Consumers staying at home, making conscious purchase decisions, wary of excessive spending and inclined to shop for the most basic of necessities. That’s the reality companies found themselves in within weeks as Coronavirus hit Europe and America.

The situation highlights the growing importance of online communication and value marketing. As consumers’ decision-making process is now subjected to totally different criteria, brands need to rethink their marketing strategies including the creation of branded content. We zoom on key actions brands can implement now to respond to consumers’ shifting priorities.

  • Greater emphasis on values, not products

The reality of COVID-19 pushed brands to support a variety of noble causes. Food companies such as Uber Eats and Starbucks deliver free meals for Doctors, Google has donated $800 million to tacking Coronavirus crisis while hotel chains like American OYO offered accommodation for relocated or commuting medical staff. In times of crisis, being a value advocate is expressed in gestures that make a real difference. 

  • Giving free access and creating added value

Social isolation made companies aware consumers might have extra times at their to spend them interacting with brands and their digital content. To use that time efficiently, consumers require incentives. Apt reactions of companies such as Adobe or LinkedIn, offering free access to their programmes and online courses, is a smart tactic demonstrating how creating added value – an opportunity to dedicate your free time to self-development – can convert into brand affinity. In a long-term, once a free user will be more likely to become a client.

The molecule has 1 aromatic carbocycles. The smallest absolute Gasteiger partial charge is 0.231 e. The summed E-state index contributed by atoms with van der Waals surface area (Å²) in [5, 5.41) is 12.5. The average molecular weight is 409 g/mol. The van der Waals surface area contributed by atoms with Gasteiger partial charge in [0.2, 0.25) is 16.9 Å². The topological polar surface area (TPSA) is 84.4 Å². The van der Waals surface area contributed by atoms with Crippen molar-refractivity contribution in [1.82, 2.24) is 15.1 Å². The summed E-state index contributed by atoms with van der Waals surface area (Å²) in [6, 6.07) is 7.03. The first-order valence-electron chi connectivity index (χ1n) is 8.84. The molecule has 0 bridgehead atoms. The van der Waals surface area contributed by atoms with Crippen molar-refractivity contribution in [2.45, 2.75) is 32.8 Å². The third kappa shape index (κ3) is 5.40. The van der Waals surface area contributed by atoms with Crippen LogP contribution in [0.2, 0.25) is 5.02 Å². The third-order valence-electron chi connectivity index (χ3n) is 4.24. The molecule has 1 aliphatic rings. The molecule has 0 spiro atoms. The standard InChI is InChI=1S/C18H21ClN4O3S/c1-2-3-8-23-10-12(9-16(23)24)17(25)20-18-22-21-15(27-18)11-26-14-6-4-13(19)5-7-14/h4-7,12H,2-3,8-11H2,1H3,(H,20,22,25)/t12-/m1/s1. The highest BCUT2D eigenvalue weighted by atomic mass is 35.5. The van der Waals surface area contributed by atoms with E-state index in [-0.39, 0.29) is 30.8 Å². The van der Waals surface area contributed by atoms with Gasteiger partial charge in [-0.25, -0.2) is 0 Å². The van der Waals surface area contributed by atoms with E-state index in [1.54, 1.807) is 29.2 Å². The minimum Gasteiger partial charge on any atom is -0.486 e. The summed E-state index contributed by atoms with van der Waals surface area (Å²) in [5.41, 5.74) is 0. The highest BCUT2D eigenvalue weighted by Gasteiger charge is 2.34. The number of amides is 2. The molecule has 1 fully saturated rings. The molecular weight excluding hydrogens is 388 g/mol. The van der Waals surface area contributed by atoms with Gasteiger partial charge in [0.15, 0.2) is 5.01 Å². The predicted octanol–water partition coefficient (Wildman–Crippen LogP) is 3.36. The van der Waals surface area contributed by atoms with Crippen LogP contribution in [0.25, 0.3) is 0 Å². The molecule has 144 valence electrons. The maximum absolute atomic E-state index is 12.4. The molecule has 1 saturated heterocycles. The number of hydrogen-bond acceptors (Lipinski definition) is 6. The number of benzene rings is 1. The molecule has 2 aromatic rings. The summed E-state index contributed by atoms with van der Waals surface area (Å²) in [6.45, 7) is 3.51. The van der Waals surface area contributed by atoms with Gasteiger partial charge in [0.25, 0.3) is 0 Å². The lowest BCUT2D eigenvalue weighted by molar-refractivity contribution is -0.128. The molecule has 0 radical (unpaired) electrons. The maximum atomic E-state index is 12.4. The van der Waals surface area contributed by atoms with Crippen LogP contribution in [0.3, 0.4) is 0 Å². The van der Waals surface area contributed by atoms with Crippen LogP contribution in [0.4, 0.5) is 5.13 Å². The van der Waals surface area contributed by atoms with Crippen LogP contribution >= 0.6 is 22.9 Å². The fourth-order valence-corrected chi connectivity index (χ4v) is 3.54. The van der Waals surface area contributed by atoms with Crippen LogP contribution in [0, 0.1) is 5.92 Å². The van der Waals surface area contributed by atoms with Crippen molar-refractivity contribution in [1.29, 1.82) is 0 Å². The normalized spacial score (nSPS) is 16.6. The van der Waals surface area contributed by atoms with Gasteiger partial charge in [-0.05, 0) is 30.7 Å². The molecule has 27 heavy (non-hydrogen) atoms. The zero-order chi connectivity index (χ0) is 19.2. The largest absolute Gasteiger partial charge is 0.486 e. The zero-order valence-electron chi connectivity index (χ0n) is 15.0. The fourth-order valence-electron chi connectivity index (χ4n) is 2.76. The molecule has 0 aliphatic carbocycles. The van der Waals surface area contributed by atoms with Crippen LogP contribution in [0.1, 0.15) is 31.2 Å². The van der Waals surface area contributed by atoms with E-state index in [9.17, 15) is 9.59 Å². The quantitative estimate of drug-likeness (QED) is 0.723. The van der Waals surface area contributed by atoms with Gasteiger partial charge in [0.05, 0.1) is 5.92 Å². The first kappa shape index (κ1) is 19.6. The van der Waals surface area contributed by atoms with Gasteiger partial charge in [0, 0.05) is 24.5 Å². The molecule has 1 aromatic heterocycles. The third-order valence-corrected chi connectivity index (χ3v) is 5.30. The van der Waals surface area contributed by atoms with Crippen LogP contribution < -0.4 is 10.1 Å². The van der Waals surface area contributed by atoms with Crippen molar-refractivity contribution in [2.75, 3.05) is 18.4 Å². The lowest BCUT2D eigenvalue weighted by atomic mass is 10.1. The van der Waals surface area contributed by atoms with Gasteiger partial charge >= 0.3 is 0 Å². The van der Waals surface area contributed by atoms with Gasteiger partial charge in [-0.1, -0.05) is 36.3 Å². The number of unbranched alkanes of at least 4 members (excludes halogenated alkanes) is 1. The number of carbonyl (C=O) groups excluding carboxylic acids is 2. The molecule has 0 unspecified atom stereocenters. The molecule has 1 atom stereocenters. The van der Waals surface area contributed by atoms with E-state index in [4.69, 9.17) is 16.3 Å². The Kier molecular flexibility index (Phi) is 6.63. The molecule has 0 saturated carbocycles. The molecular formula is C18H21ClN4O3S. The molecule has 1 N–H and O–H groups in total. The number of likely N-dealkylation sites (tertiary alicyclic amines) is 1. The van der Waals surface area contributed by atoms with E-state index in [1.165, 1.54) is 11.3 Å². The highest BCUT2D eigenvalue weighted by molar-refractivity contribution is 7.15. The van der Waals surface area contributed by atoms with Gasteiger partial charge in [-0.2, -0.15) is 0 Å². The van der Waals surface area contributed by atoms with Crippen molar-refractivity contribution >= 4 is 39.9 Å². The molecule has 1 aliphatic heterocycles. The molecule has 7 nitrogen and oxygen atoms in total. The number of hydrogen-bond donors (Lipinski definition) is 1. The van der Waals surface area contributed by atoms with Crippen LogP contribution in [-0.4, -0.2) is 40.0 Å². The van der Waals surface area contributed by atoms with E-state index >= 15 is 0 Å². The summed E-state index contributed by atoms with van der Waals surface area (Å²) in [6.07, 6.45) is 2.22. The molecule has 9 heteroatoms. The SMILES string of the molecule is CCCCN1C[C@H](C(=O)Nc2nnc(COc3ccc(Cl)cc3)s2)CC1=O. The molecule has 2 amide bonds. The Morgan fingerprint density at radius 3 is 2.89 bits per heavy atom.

• Build brand notoriety via engagement

While giving free access to your products might not be an option for companies in certain industries, there is an alternative and it means engagement. Create challenges and messages that call for totally different action – exercising kindness or unveiling creativity. Your content can be way much more compelling if you don’t speak about products but inspire co-creation instead.

One of Britain’s oldest department stores – Selfridge’s – has created a series of optimistic Instagram posts inciting collective action and empathy. The company doesn’t deny hardships, such as the problem of isolation, but aims to inspire its audience to support people feeling alone by sharing acts of kindness. Similarly, its collective challenge titled “Creativity is not cancelled”, encourages interaction between users themselves by inviting them to participate in the digital process of typography design. 

Branded digital content is one of the key selling tools in the light of COVID-19 pandemic. As many brands compete for the attention of social media users, posting #Stayathome hashtag is not enough. Your branded content should reflect values that the world is calling for in crisis – empathy, creativity, transformation and togetherness. It means companies – regardless of the industry – should focus on responding to consumers’ currents needs and look for a return in revenue in a long-term perspective.